Rangers have announced a £6.7m net loss for last season, which is double that of the previous campaign, when the club were in the Ladbrokes Championship.
The losses were revealed in the Rangers International Football Club plc annual accounts and also show the club are relying on chairman Dave King to secure the release of a similar amount of money to allay fears over their ability to continue as a going concern.
Season ticket sales increased and non-ticket revenues were up by 55 per cent but operating expenses increased by almost £8m to £32.9m.
The accounts – for the year ending June 30, 2017 – revealed Rangers had outstanding interest-free loans totaling £15.9m from investors. Recent loans include money received from King’s New Oasis Asset Limited group, which is the biggest shareholder in the club.
The report, which was released on Friday night, added: “At the time of preparation, the forecasts identified that the group would require a minimum of £4.0m additional funding by the end of season 2017/18 in order to meet its liabilities as they fall due. The first tranche of funding is required in November 2017.
“Further funding amounting to £3.2m is forecast to be required during the 2018/19 season.
“However, the final amount is dependent on future football performance and European football participation amongst other factors. The board have discussed the club’s forecast cash shortfall and have reached an agreement with New Oasis Asset Limited whereby they will provide additional loan facilities as necessary to meet the above requirements.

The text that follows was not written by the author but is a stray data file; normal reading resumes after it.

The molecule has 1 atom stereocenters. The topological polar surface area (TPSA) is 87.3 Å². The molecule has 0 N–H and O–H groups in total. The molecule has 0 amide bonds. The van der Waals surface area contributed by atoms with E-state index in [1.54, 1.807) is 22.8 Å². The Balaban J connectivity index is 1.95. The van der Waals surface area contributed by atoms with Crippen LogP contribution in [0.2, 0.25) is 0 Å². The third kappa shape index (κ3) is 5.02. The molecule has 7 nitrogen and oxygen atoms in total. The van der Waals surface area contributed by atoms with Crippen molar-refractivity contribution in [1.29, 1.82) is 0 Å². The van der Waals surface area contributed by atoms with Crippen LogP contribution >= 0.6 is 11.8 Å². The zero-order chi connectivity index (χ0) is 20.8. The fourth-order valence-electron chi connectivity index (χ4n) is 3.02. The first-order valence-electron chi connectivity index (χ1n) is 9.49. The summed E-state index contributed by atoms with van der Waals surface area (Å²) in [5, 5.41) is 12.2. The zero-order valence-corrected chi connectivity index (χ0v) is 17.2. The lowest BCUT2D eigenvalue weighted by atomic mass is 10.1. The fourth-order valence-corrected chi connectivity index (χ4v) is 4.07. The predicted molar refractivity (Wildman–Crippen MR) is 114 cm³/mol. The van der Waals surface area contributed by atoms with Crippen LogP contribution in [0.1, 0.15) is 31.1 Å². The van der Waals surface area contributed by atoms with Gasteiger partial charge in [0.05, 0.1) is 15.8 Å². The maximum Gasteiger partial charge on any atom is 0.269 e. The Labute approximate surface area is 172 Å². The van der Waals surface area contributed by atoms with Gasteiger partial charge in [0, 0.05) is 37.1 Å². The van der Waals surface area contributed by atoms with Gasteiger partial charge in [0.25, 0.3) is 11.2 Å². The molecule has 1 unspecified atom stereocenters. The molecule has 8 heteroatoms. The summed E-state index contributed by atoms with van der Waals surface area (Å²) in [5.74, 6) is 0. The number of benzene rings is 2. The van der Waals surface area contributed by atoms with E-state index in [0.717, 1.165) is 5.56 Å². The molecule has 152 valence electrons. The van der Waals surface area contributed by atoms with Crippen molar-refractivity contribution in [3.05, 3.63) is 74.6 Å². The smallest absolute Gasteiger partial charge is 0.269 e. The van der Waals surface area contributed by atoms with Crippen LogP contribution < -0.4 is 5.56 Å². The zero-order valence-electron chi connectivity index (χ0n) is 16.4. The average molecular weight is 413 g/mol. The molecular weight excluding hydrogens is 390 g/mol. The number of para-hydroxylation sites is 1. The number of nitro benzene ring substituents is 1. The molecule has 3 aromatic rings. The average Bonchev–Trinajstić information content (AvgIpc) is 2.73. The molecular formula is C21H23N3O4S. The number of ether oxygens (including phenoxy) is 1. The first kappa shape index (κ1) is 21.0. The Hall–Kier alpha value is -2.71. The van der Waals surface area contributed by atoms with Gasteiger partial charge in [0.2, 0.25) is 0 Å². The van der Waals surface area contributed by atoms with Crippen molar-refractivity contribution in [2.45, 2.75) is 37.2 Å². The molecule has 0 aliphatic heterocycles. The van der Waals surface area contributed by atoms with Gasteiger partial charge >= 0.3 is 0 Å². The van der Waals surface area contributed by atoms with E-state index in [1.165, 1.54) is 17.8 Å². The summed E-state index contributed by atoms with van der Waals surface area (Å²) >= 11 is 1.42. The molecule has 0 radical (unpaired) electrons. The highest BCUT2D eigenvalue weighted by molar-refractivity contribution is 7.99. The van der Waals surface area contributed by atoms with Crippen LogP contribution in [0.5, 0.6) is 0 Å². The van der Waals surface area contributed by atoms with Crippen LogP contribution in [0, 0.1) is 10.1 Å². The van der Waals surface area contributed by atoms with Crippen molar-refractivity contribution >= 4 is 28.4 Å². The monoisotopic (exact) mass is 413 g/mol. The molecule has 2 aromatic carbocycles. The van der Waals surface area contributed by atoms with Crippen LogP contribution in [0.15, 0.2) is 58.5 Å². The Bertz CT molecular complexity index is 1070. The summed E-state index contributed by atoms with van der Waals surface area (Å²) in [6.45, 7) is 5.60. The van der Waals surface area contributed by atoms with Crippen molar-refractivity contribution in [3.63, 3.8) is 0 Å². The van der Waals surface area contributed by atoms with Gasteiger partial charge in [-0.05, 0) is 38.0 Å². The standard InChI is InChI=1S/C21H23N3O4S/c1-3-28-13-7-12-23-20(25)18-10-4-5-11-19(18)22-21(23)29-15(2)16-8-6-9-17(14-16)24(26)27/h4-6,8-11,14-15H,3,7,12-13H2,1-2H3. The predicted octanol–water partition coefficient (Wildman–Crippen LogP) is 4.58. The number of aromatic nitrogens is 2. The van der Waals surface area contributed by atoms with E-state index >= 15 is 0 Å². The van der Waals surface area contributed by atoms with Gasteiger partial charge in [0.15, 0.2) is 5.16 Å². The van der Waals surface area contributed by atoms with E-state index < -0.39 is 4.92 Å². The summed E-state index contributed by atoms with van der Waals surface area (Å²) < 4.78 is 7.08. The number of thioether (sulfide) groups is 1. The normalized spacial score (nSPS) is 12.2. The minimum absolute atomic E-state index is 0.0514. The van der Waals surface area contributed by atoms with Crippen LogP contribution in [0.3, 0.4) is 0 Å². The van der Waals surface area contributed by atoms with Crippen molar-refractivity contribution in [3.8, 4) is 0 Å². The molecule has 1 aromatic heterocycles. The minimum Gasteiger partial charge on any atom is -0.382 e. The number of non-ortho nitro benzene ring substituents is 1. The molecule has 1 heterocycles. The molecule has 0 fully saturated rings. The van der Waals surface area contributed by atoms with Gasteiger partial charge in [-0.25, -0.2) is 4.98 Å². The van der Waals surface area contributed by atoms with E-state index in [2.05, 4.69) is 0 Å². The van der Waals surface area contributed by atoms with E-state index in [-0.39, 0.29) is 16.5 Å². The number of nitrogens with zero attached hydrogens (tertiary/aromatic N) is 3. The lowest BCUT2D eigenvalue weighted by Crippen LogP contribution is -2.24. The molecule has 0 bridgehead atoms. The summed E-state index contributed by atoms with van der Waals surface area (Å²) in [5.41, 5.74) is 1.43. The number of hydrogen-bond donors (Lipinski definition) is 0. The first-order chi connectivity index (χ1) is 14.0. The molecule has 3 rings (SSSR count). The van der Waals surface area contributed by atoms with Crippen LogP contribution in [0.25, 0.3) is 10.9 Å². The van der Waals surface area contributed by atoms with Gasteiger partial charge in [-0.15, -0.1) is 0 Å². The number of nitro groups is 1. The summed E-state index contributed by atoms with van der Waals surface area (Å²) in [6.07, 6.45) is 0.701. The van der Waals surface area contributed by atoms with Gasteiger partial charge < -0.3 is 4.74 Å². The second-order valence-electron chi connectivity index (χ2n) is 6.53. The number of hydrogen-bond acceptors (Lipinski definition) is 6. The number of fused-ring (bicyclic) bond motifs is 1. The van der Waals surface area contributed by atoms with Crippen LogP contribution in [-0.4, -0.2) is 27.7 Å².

“Further to this, New Oasis Asset Limited and certain investors have agreed to extend their existing loan facilities to July 2019.
“The board is satisfied that those parties will continue to provide financial support to the group and have satisfied themselves as to the validity of the undertakings.
Caretaker Graeme Murty will again take charge of Rangers against Partick Thistle – and he gave an update on the search for a new manager
“The board acknowledge that had these assurances not been secured then a material uncertainty would exist which may cast doubt over the groups’ ability to continue as a going concern and therefore its ability to realise its assets and discharge its liabilities in the normal course of business.
“With the appropriate assurances obtained and the continued support of the investors, the board believe that such uncertainty has been removed.”